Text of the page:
MELBOURNE'S port operator has moved to quell fears truck curfews in residential Footscray and Yarraville streets are under threat.
Last week, the Weekly reported the government and Port of Melbourne Corporation (PoMC) had flagged freight delivery moving to nights and weekends to deal with the doubling of truck numbers on Melbourne's roads over the next decade.
Port chief executive Stephen Bradford said the changes would affect arterial rather than local roads.
"Appreciating the concerns of inner west residents, PoMC's long-stated position on this matter is unambiguous.
We have always fully supported the curfews. We think they make sense."
Mr Bradford questioned the view that the port was the main contributor to local traffic, saying of the 20,000 vehicles travelling along Francis Street each day, 5000 were trucks and only half were port-related.
A spokeswoman for Roads Minister Terry Mulder said the government was aware of the impact of truck movements through residential areas. She said $5 million would be spent on the Victorian Freight and Logistics Plan to guide future infrastructure planning and investment.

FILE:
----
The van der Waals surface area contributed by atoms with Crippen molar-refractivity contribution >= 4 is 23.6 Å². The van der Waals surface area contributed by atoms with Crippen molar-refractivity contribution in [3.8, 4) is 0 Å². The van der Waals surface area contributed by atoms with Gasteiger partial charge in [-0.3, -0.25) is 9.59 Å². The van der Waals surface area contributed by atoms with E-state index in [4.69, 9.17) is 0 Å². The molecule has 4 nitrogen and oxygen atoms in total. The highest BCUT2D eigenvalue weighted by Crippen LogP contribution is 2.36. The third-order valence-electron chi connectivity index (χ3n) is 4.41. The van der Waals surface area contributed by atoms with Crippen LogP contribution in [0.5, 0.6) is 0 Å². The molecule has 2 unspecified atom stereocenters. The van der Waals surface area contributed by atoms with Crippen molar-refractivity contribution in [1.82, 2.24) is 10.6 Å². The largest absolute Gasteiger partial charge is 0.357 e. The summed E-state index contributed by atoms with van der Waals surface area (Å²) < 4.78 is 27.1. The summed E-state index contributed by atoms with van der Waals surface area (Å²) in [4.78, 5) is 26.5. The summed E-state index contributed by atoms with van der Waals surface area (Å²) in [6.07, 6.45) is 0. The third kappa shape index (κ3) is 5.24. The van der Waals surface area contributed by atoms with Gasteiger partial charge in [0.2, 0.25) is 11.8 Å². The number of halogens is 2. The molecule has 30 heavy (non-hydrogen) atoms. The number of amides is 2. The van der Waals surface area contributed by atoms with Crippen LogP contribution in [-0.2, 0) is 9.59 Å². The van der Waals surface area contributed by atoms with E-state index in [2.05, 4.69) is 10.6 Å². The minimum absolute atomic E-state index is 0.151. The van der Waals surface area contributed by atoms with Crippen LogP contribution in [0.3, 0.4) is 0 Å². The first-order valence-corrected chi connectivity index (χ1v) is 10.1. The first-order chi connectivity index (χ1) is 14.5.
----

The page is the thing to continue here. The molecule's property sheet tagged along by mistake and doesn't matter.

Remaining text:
"VicRoads will continue to monitor truck curfews to ensure their effectiveness."
Curfews on Francis Street and Somerville Road apply from 8pm-6am Monday-Saturday and 1pm Saturday to 6am Monday.
VicRoads regional director Patricia Liew said the curfews had resulted in an "immediate, significant decrease" in truck traffic along residential streets in Footscray and Yarraville during the curfew window. "If any changes to truck curfews were proposed, VicRoads would first consult with relevant councils, members of the transport industry, local businesses, local residents and Victoria Police."
Ports Minister Denis Napthine said the Webb Dock redevelopment would include a dedicated port road with enhanced access to the M1, removing trucks from local roads. Swanson Dock expansion would occur over time and greater access to the port by rail "encouraged".